Many states across the developing world guarantee their citizens a range of entitlements, i.e., basic rights and services intended to raise living standards and promote broad-based growth. But, often, those most in need of entitlements live in places where state capacity to deliver is weak. Can community-driven accountability programs improve provision of entitlements? If so, how? This project addresses these questions through a mixed-methods study of a land rights program in Bihar, India. Findings will inform efforts by practitioners to leverage citizen engagement toward improving entitlement provision for poor and marginalized households.
The Bihar state government guarantees rural citizens a potentially critical entitlement—the right to hold title over homestead land, a small plot on which a household's dwelling is built. Yet many poor households remain untitled, exposing them to the risk of dispossession and difficulty in accessing social welfare provisions, among other potential consequences. The civic organization Deshkal Society has initiated a program to address widespread lack of title through the formation and training of village-level community-based organizations (CBOs) made up of residents. These CBOs assist eligible households in applying for title, mediate between villagers and local government officials, and mobilize community pressure toward the fair and efficient review of applications.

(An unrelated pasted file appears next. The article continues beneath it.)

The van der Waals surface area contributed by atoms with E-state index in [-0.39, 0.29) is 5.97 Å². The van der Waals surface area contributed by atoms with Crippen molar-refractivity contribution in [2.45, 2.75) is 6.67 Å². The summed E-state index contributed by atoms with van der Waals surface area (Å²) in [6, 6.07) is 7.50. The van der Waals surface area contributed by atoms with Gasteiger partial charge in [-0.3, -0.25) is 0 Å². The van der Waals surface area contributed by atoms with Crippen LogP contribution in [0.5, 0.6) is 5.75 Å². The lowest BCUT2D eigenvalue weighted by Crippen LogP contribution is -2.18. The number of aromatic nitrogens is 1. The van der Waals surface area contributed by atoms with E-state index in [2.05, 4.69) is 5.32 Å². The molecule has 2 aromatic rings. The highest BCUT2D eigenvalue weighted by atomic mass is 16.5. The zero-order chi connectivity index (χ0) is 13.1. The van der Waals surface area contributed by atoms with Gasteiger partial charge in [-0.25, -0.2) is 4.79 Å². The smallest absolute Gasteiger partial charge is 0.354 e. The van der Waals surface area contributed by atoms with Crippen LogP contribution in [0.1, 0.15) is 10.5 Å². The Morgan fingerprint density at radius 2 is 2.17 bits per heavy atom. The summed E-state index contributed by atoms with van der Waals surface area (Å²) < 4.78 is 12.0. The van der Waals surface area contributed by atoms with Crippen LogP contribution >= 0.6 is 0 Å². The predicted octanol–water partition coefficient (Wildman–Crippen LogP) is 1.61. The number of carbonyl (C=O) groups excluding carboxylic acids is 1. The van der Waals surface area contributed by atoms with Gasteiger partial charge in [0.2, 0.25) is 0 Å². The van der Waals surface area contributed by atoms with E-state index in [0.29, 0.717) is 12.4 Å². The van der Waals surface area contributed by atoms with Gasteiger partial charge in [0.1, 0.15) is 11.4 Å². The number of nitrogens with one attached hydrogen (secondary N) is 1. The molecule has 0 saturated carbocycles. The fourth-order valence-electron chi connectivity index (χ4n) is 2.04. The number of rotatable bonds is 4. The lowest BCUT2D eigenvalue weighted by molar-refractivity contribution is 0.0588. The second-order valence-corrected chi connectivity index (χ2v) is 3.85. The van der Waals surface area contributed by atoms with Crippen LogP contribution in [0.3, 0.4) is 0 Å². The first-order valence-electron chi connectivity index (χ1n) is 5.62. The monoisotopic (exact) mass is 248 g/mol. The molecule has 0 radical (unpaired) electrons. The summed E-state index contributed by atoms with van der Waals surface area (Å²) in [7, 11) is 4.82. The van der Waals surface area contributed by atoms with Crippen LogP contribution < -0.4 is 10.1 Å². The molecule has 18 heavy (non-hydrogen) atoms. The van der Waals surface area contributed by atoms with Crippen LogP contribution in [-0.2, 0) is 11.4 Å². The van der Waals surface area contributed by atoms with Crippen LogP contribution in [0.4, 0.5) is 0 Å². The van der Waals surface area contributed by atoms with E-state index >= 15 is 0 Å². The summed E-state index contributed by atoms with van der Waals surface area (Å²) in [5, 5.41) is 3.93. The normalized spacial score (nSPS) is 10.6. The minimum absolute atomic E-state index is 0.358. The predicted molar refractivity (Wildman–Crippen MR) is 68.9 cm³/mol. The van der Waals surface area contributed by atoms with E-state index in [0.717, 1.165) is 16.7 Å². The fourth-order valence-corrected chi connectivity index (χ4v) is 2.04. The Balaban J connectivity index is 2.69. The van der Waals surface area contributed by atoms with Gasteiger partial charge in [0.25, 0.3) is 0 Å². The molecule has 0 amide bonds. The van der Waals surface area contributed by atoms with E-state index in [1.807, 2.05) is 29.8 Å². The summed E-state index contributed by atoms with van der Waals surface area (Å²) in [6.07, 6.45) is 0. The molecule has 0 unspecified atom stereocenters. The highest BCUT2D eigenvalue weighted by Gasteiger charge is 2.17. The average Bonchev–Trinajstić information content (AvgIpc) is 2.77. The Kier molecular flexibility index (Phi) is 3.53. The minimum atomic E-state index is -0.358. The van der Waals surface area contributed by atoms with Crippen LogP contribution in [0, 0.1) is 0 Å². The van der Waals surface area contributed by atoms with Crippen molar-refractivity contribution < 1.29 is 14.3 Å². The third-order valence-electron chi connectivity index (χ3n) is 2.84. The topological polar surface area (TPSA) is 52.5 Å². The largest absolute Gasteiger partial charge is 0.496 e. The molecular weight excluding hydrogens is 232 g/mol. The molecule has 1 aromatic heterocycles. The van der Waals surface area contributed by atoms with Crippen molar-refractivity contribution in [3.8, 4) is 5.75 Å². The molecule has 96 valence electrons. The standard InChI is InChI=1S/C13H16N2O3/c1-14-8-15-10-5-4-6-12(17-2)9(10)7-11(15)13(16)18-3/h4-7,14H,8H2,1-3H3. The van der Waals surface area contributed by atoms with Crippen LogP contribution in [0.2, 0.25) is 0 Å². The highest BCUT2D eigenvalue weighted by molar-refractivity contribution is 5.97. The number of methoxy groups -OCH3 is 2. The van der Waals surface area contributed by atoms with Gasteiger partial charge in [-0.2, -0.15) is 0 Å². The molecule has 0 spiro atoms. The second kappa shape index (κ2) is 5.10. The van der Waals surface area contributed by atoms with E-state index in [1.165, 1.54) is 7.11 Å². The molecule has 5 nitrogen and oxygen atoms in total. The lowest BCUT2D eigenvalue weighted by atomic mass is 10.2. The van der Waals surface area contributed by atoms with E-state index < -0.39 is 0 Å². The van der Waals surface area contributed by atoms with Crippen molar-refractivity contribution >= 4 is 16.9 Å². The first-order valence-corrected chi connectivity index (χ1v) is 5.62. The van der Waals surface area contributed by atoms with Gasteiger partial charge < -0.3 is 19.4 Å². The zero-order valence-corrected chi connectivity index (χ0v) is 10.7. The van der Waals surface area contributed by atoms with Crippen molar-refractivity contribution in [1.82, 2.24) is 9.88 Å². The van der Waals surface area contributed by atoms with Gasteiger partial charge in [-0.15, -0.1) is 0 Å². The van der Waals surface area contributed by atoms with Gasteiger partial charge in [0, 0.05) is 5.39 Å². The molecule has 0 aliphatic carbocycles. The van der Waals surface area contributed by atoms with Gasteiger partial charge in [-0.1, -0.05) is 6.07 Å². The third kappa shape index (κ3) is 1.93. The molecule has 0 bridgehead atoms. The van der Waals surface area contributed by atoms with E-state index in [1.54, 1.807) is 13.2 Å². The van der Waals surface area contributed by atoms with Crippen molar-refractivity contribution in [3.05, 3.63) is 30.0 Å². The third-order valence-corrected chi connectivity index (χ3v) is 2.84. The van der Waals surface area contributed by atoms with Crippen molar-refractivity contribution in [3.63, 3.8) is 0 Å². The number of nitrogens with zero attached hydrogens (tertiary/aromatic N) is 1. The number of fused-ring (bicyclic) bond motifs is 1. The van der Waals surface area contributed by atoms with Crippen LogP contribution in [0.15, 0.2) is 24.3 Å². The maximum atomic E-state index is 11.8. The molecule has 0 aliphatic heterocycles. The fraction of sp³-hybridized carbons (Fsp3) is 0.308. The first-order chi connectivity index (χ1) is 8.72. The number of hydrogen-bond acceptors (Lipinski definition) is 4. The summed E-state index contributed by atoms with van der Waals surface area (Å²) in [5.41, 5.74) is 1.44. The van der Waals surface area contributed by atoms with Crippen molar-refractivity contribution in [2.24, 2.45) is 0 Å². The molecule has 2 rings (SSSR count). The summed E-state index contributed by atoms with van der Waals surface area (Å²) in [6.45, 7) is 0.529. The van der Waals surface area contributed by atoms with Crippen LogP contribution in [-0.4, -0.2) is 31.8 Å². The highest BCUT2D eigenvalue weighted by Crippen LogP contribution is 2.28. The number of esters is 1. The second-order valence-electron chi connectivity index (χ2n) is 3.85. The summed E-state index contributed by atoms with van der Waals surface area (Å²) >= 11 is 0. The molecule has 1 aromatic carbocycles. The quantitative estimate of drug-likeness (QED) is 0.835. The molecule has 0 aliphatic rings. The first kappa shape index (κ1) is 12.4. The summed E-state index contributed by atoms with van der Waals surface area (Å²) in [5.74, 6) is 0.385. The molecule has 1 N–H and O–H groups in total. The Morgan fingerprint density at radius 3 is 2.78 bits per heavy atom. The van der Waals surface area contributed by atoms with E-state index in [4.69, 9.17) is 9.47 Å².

The project's topic, study area, and methods equip it to inform practitioners across broad swathes of the developing world. While every context is unique, few study sites are better positioned than Bihar to facilitate cross-geographic learning on the issues with which this study is concerned. Bihar shares historical and institutional legacies with Pakistan, and especially with nearby Bangladesh. Furthermore, many of Bihar's development and governance indicators are closer to those of Sub-Saharan African countries than to some parts of South Asia, making Bihar an ideal bridge for connecting research across these regions. The study's blend of methods aims to identify contextual factors shaping program outcomes, which can in turn help to build empirically-grounded hypotheses about the circumstances under which similar programs are likely to work.
In engaging these broader debates, the study asks three main empirical questions:
- What is the impact of the program on applications for and attainment of title, land security, knowledge and use of government services, and livelihood?
- What are the mechanisms by which the program exerts impact or fails to do so?
- What contextual factors shape variation in program effects across different villages?
We confront these questions with an integrated blend of techniques from development economics, comparative politics, and qualitative sociology. For the study's quantitative component, we selected 144 villages and randomly divided them into a treatment and control group, surveying a dozen households within each village. For the study's qualitative component, we conducted interviews, field observation, and a document review to develop a rich picture of the study setting and the ground-level processes that arose with the onset of the program. We expect our analyses to reveal actionable insights into questions of whether, how, and when to employ community-driven accountability in pursuit of growth-enhancing entitlements.